Legal and Regulatory

Benefits (and Detriments) of Construction Arbitration

Most construction contracts include an alternative dispute resolution clause that requires parties to resolve all disputes by arbitration instead of going to court. What does it mean and is it a good thing?
By J. Gregory Cahill
July 13, 2018
Topics
Legal and Regulatory

When negotiating construction contracts, parties are typically focused on “big ticket” issues like scope of work, timing and payment. Often contracts are offered as “take it or leave it,” with little, if any, room for negotiation. Important issues can also be “hidden” in the boilerplate. One such important issue is dispute resolution. Most construction contracts now include an “alternative dispute resolution” clause that requires the parties to resolve all disputes by arbitration rather than by going to court. What does this mean and is it a good thing?

Arbitration is simply an alternative to resolving disputes by filing a lawsuit in court. There are important differences, however. The intent of arbitration is to try and resolve disputes more cheaply and more quickly than in court. With a lawsuit, the dispute is resolved in front of either a judge or jury. While the parties have to pay their own attorneys and experts’ fees, they do not have to pay for the judge and jury fees are minimal.

With arbitration, the dispute is resolved in front of a private individual, typically a lawyer or contractor, who is trained and experienced as an arbitrator. Unlike a judge, the arbitrator charges a fee for his or her services, which may be the same or even more than the fees charged by the parties’ own attorneys and experts. Each party to the arbitration must pay an equal share of the arbitrator’s fees. While the prevailing party in arbitration may be able to recover their share of the arbitrator’s fees as damages, they must still pay the fees in the first instance.

Because of this, arbitration may appear to be more expensive. However, as arbitrations typically proceed faster, the additional expense of the arbitrator may actually be less than the extra fees parties have to pay their attorney and experts if the case were to go to court rather than arbitration. While a party can expect four or five hours of testimony at day at trial, they may get seven to eight hours of testimony per day in arbitration. An eight to 10 day jury trial may be resolved in as quickly as three or four days in arbitration.

Another benefit of arbitration is that the case typically is resolved much more quickly. While it may take years to resolve a dispute in court, a typical arbitration may be decided in as little as six to 12 months. Another benefit is privacy. While much of what is filed or presented in court is a matter of public record, arbitration proceedings are private. Even the fact that a party has been involved in arbitration may never be known.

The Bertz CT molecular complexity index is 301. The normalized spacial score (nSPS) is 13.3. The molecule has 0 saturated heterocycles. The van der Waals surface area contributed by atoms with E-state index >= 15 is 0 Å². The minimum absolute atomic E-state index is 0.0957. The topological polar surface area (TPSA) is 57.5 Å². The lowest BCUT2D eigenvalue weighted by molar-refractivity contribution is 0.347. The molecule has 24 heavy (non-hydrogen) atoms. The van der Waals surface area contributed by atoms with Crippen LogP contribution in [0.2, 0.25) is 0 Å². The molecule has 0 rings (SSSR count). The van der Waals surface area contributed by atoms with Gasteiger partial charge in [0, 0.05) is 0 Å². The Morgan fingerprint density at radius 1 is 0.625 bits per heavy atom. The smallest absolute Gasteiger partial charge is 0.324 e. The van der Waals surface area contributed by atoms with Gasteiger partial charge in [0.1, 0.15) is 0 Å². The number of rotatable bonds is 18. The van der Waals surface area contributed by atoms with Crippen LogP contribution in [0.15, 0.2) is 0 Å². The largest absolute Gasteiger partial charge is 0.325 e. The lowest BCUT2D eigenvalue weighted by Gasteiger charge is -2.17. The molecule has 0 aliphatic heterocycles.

Probably the best benefit of arbitration, however, is that the parties are involved in selecting the arbitrator. They are able to ensure that the arbitrator is knowledgeable of the issues that typically arise during contract disputes (extra work claims, changed conditions, code requirements, etc.). The judge and/or the jury, on the other hand, may have little or no construction knowledge or experience at all.

There are some potential detriments to arbitration that a party needs to be aware of as well. As indicated, arbitration is a creature of contract; if the parties’ contract requires arbitration, it is hard to avoid that obligation. Also, because of the desire to keep costs down and to get to resolution quickly, arbitrators may also limit or prevent discovery (such as witness depositions). Additionally, arbitration (except in rare, limited circumstances) is not subject to appeal. If a party thinks a judge made an incorrect decision, they may appeal the result to a higher court. In arbitration the parties are typically stuck with the arbitrator’s ruling. The arbitration clause may also have notice and timing requirements that need to be strictly followed. Inadvertently missing one can potentially result in a party waiving its right to proceed.

The benefits outweigh any potential detriments of arbitration. It allows the parties to resolve disputes privately and, typically, in a more expeditious and cost effective manner before an experienced “private judge” who is more likely to understand the nuances of the parties’ dispute. The arbitrator’s construction knowledge and experience goes a long way to ensuring that the dispute is properly, and fairly, resolved. A word of caution, however - always ensure that all notice and timing requirements are followed.

by J. Gregory Cahill
J. Gregory Cahill’s practice focuses primarily on complex construction litigation and support for residential and commercial developers and contractors. Mr. Cahill also practices in the areas of insurance litigation and coverage and commercial litigation. He represents builders and developers throughout Arizona, New Mexico and California, including in State and Federal Court and in front of various administrative tribunals and regulatory bodies. He previously practiced in the areas of personal injury and uninsured/underinsured motorist litigation.

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